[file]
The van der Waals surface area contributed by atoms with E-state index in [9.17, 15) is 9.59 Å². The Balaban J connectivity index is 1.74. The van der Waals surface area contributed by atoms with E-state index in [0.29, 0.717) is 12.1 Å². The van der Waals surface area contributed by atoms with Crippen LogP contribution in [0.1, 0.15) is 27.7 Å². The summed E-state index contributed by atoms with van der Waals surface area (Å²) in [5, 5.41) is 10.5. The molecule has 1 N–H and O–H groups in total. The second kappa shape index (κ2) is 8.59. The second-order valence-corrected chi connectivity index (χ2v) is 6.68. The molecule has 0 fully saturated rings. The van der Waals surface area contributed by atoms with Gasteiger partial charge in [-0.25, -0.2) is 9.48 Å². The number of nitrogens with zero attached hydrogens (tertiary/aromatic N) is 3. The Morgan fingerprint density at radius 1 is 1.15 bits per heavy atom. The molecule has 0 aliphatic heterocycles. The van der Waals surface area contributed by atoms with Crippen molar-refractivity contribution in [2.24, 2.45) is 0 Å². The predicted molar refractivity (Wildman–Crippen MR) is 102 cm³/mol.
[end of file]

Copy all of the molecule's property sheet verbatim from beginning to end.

The van der Waals surface area contributed by atoms with E-state index in [9.17, 15) is 9.59 Å². The Balaban J connectivity index is 1.74. The van der Waals surface area contributed by atoms with E-state index in [0.29, 0.717) is 12.1 Å². The van der Waals surface area contributed by atoms with Crippen LogP contribution in [0.1, 0.15) is 27.7 Å². The summed E-state index contributed by atoms with van der Waals surface area (Å²) in [5, 5.41) is 10.5. The molecule has 1 N–H and O–H groups in total. The second kappa shape index (κ2) is 8.59. The second-order valence-corrected chi connectivity index (χ2v) is 6.68. The molecule has 0 fully saturated rings. The van der Waals surface area contributed by atoms with Gasteiger partial charge in [-0.25, -0.2) is 9.48 Å². The number of nitrogens with zero attached hydrogens (tertiary/aromatic N) is 3. The Morgan fingerprint density at radius 1 is 1.15 bits per heavy atom. The molecule has 0 aliphatic heterocycles. The van der Waals surface area contributed by atoms with Crippen molar-refractivity contribution in [2.24, 2.45) is 0 Å². The predicted molar refractivity (Wildman–Crippen MR) is 102 cm³/mol.